The Punjab caretaker government has greenlit a groundbreaking safe city project in Rawalpindi to enhance security in Rawalpindi by installing 350 Closed-Circuit Television (CCTV) cameras for Rs10 billion. Scheduled to commence in January next year, the ambitious initiative aims to bolster surveillance capabilities across the garrison city.
Details of the Safe City Project in Rawalpindi
Officials involved in the project have indicated that it will take approximately one year to complete. The strategically positioned cameras will be interconnected to a centralized control room established at the City Police Officer’s office, providing real-time monitoring capabilities.
Originally, the plan envisaged deploying over 450 CCTV cameras; however, a recent survey led to the decision to optimize the installation of 350 cameras on various roads and squares throughout Rawalpindi. Locations already covered by law enforcement agency cameras will be excluded from the new project.
The provincial caretaker government granted approval for the project during a cabinet meeting in October, following a request to the Election Commission of Pakistan in August for necessary permissions. The cameras are slated to be placed in critical areas, including markets, mosques, railway stations, and entry/exit points of Rawalpindi.
Sensitive infrastructure such as key bridges, police stations, prisons, and courts will also benefit from surveillance under this initiative. The optical fiber network supporting these cameras will be laid underground for enhanced durability and efficiency.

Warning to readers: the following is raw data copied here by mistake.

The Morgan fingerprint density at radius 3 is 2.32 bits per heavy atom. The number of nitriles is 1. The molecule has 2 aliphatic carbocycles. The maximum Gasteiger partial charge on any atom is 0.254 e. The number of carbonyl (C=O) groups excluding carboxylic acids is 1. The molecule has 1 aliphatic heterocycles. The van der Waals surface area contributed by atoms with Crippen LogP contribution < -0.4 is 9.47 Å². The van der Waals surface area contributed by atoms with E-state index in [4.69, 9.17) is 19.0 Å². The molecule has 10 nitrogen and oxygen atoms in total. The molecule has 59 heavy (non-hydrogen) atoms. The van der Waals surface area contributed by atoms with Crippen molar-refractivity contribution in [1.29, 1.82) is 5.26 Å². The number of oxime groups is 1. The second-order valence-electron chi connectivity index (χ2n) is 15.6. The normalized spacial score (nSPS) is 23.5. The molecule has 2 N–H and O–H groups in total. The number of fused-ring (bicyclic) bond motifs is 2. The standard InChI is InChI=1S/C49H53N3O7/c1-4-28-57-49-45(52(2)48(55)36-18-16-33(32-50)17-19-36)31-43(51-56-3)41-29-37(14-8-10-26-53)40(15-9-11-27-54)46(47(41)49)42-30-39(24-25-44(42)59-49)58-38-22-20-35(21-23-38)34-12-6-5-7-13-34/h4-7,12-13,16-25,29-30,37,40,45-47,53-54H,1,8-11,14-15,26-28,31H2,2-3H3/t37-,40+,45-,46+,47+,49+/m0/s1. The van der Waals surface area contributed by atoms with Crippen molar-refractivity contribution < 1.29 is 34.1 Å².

The Punjab Information Technology Board is tasked with installing all the cameras, and upon completion, the project will be handed over to the Safe City Authority. Similar to Lahore’s Safe City Project, the Rawalpindi initiative will integrate with the traffic management system to enforce rules and issue e-challans to traffic violators.
Safe City Project in Rawalpindi Cost
Commissioner Liaquat Ali Chattha confirmed the total cost of the project at Rs10 billion, emphasizing its pivotal role in managing law and order, especially during religious events and cricket matches. This comprehensive project is expected to save costs, as the district administration currently rents CCTV cameras for specific events. The commissioner justified the need for this mega project, citing the necessity of new technology to cope with the increasing population and provide enhanced civic facilities.
Initially budgeted at Rs23 billion, the expenses and the number of CCTV cameras were rationalized, resulting in a significant cost reduction. The control room will be established at the CPO office, serving as a consolidated hub for integrated policing, regulating swift emergency responses, intelligent traffic management, dispatch of Punjab police, PRU, and Dolphin Force, along with 1122 emergency response, criminal identification/investigations, and virtual surveillance.
Given the success of a similar surveillance project in the neighboring federal capital, the Rawalpindi initiative is poised to contribute significantly to improving law and order in conjunction with its counterpart. Following Rawalpindi, the caretaker government plans to launch a similar project in Murree.